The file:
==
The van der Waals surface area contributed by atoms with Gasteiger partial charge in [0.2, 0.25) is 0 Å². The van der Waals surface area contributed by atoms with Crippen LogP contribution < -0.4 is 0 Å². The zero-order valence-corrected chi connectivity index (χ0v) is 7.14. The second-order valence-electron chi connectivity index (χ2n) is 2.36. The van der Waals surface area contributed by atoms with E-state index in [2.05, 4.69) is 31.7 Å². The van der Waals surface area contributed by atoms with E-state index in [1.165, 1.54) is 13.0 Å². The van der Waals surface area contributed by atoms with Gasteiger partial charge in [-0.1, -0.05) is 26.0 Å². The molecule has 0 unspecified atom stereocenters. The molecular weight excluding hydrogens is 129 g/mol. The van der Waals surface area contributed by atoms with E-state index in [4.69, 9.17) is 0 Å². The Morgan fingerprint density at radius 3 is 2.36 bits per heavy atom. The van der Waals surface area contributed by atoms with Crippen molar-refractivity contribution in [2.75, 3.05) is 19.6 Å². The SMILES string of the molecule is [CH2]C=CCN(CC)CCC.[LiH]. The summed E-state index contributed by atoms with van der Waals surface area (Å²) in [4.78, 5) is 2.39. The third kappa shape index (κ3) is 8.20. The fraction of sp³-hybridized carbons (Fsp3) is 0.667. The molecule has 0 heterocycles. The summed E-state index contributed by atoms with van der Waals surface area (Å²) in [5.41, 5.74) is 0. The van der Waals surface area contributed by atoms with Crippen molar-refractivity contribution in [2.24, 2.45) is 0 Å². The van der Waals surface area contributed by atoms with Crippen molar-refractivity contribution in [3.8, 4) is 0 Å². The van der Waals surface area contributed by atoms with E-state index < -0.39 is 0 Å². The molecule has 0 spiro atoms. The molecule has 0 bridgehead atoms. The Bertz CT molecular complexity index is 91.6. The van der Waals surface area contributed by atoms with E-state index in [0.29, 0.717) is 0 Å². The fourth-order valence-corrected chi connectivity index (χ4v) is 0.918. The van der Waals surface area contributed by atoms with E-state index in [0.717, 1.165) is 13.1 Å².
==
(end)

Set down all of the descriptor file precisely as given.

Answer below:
The van der Waals surface area contributed by atoms with Gasteiger partial charge in [0.2, 0.25) is 0 Å². The van der Waals surface area contributed by atoms with Crippen LogP contribution < -0.4 is 0 Å². The zero-order valence-corrected chi connectivity index (χ0v) is 7.14. The second-order valence-electron chi connectivity index (χ2n) is 2.36. The van der Waals surface area contributed by atoms with E-state index in [2.05, 4.69) is 31.7 Å². The van der Waals surface area contributed by atoms with E-state index in [1.165, 1.54) is 13.0 Å². The van der Waals surface area contributed by atoms with Gasteiger partial charge in [-0.1, -0.05) is 26.0 Å². The molecule has 0 unspecified atom stereocenters. The molecular weight excluding hydrogens is 129 g/mol. The van der Waals surface area contributed by atoms with E-state index in [4.69, 9.17) is 0 Å². The Morgan fingerprint density at radius 3 is 2.36 bits per heavy atom. The van der Waals surface area contributed by atoms with Crippen molar-refractivity contribution in [2.75, 3.05) is 19.6 Å². The SMILES string of the molecule is [CH2]C=CCN(CC)CCC.[LiH]. The summed E-state index contributed by atoms with van der Waals surface area (Å²) in [4.78, 5) is 2.39. The third kappa shape index (κ3) is 8.20. The fraction of sp³-hybridized carbons (Fsp3) is 0.667. The molecule has 0 heterocycles. The summed E-state index contributed by atoms with van der Waals surface area (Å²) in [5.41, 5.74) is 0. The van der Waals surface area contributed by atoms with Crippen molar-refractivity contribution in [2.24, 2.45) is 0 Å². The van der Waals surface area contributed by atoms with Crippen molar-refractivity contribution in [3.8, 4) is 0 Å². The van der Waals surface area contributed by atoms with E-state index < -0.39 is 0 Å². The molecule has 0 spiro atoms. The molecule has 0 bridgehead atoms. The Bertz CT molecular complexity index is 91.6. The van der Waals surface area contributed by atoms with E-state index in [0.29, 0.717) is 0 Å². The fourth-order valence-corrected chi connectivity index (χ4v) is 0.918. The van der Waals surface area contributed by atoms with E-state index in [0.717, 1.165) is 13.1 Å².